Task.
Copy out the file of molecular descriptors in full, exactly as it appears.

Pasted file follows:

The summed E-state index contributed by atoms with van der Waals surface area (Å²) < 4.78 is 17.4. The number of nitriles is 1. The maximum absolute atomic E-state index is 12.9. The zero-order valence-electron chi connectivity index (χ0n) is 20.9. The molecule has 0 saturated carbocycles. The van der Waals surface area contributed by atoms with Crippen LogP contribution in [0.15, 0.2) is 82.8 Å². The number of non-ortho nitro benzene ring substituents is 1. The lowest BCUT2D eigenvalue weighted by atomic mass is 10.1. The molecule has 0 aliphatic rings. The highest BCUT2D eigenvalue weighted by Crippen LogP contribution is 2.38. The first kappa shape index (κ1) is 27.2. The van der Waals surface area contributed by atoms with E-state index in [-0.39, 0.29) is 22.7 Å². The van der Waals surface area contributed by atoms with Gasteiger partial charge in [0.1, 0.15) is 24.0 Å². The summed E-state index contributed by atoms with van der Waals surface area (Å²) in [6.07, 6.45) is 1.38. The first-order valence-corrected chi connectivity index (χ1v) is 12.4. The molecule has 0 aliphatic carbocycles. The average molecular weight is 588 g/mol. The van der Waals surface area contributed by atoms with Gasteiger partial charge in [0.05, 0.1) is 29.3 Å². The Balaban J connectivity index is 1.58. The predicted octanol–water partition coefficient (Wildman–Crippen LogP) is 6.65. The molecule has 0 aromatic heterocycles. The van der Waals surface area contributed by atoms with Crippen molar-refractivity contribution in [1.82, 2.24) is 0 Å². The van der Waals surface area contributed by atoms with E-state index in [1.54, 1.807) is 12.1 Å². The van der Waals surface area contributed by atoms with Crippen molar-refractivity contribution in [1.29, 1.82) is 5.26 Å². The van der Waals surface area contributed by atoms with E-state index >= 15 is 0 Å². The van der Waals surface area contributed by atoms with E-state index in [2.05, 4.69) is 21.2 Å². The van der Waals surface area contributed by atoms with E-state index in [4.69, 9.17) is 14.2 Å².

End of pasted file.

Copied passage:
The summed E-state index contributed by atoms with van der Waals surface area (Å²) < 4.78 is 17.4. The number of nitriles is 1. The maximum absolute atomic E-state index is 12.9. The zero-order valence-electron chi connectivity index (χ0n) is 20.9. The molecule has 0 saturated carbocycles. The van der Waals surface area contributed by atoms with Crippen LogP contribution in [0.15, 0.2) is 82.8 Å². The number of non-ortho nitro benzene ring substituents is 1. The lowest BCUT2D eigenvalue weighted by atomic mass is 10.1. The molecule has 0 aliphatic rings. The highest BCUT2D eigenvalue weighted by Crippen LogP contribution is 2.38. The first kappa shape index (κ1) is 27.2. The van der Waals surface area contributed by atoms with E-state index in [-0.39, 0.29) is 22.7 Å². The van der Waals surface area contributed by atoms with Gasteiger partial charge in [0.1, 0.15) is 24.0 Å². The summed E-state index contributed by atoms with van der Waals surface area (Å²) in [6.07, 6.45) is 1.38. The first-order valence-corrected chi connectivity index (χ1v) is 12.4. The molecule has 0 aliphatic carbocycles. The average molecular weight is 588 g/mol. The van der Waals surface area contributed by atoms with Gasteiger partial charge in [0.05, 0.1) is 29.3 Å². The Balaban J connectivity index is 1.58. The predicted octanol–water partition coefficient (Wildman–Crippen LogP) is 6.65. The molecule has 0 aromatic heterocycles. The van der Waals surface area contributed by atoms with Crippen molar-refractivity contribution in [1.82, 2.24) is 0 Å². The van der Waals surface area contributed by atoms with E-state index in [1.54, 1.807) is 12.1 Å². The van der Waals surface area contributed by atoms with Crippen molar-refractivity contribution in [1.29, 1.82) is 5.26 Å². The van der Waals surface area contributed by atoms with E-state index >= 15 is 0 Å². The van der Waals surface area contributed by atoms with E-state index in [2.05, 4.69) is 21.2 Å². The van der Waals surface area contributed by atoms with E-state index in [4.69, 9.17) is 14.2 Å².